Do you remember sitting on Santa’s lap at B. Peck’s department store and “fishing” for a special toy? Well, Museum L-A plans to bring some of Peck’s holiday traditions back to life for its Old Fashioned Holiday Celebration on Saturday, December 8 from noon to 4 p.m.
The event will feature Santa and the “fish pond,” as well as the Great Falls Railroad Club, who will help recreate the model train that was a staple of Peck’s annual Christmas display. A “Guess Who?” wall of photographs from the 1940s through the 1970s will feature generations of local youngsters visiting Santa at Pecks.
This is the third in a series on Casella Waste, which is seeking a 30-year contract with the City of Lewiston to take over the city’s recycling transfer station, build a single-stream recycling facility and lease land at Lewiston’s River Road landfill. The contract would allow Casella to process 90 million pounds of “mixed recyclable” waste a year.
The first and second parts were published last week. See them at www.TwinCityTimes.com. Click on the Digital Edition, then click on the Archive button at top right to see the November 15 Digital Edition.
By Hillary Lister
and Dan Gregoire
As Massachusetts and New Hampshire tightened their waste laws, respectively banning the dumping and burning of Construction and Demolition Debris (CDD), Casella Waste sought more locations to send waste from these states.
Governor Baldacci’s administration received major donations from Casella for the 2006 election, and Maine’s waste regulations were significantly weakened, while subsidies for dumping and burning CDD in Maine were greatly expanded.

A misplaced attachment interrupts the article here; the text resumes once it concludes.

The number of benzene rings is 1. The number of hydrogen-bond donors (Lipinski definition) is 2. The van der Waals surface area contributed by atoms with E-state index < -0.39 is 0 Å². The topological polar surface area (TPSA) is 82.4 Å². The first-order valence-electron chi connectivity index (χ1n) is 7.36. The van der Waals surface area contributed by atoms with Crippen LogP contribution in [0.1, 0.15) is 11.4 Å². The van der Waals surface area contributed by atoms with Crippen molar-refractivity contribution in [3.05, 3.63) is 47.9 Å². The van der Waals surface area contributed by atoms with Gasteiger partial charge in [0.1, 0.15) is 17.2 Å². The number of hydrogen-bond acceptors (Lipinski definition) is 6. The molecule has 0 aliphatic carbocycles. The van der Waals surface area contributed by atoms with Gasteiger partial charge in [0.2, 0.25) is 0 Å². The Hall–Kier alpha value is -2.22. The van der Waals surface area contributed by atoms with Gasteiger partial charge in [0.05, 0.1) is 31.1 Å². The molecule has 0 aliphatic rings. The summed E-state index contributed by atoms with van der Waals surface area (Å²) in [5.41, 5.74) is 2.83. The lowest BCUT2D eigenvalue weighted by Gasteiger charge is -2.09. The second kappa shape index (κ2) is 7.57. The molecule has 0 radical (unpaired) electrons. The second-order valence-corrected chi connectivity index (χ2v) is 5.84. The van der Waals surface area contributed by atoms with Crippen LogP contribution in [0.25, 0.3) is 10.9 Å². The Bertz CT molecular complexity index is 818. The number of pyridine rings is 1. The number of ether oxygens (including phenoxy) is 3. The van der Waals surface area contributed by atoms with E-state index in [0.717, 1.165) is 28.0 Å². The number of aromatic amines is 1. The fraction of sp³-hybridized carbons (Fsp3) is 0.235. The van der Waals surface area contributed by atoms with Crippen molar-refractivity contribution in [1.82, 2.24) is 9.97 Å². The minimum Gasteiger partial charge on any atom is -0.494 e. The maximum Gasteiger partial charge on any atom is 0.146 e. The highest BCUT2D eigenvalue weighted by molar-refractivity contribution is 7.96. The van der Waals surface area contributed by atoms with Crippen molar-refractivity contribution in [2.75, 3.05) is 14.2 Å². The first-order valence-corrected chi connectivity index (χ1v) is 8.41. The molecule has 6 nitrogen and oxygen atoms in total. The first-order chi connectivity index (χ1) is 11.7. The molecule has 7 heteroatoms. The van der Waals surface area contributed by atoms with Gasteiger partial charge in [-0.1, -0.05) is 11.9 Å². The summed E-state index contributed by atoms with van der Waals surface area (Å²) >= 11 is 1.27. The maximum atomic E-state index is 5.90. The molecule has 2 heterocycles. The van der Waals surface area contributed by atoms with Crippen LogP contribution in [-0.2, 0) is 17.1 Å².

Les Stroud, known better to television audiences around the world as “Survivorman” for his show by the same name, joined the board of directors of the Lewiston Auburn Film Festival (LAFF) Monday to announce his involvement in the LAFF2013.
“I’m thrilled to be coming in to participate in this year’s festival,” said Stroud via Skype from Las Vegas, joining the media and others in attendance. “I’m looking forward to meeting everybody and seeing the film.”
The latest incarnation of the festival will be held April 4-7, 2013 in various venues throughout Lewiston and Auburn. It is the third year for the event, which attracted 1,200 people from more than a dozen states in its second year.
By U.S. Senator Susan Collins
Now that the elections are behind us, it is time for the campaigning to stop and the governing to begin. One of the most pressing issues that Congress and the President must address immediately is the approaching “fiscal cliff,” the combination of deep, indiscriminate spending cuts and huge tax increases set to take effect in January.
Time is running short. That is why I am deeply disappointed that the Majority Leader has decided to recess for the entire week at Thanksgiving. Americans want us to be working to find a responsible way to avoid the “fiscal cliff.”
Our national debt now tops $16 trillion dollars, and it threatens our future prosperity. With each American’s share of the debt totaling more than $50,000, it is imperative that we act soon to get our nation’s fiscal house in order and avoid the economic calamity that is spreading through Europe.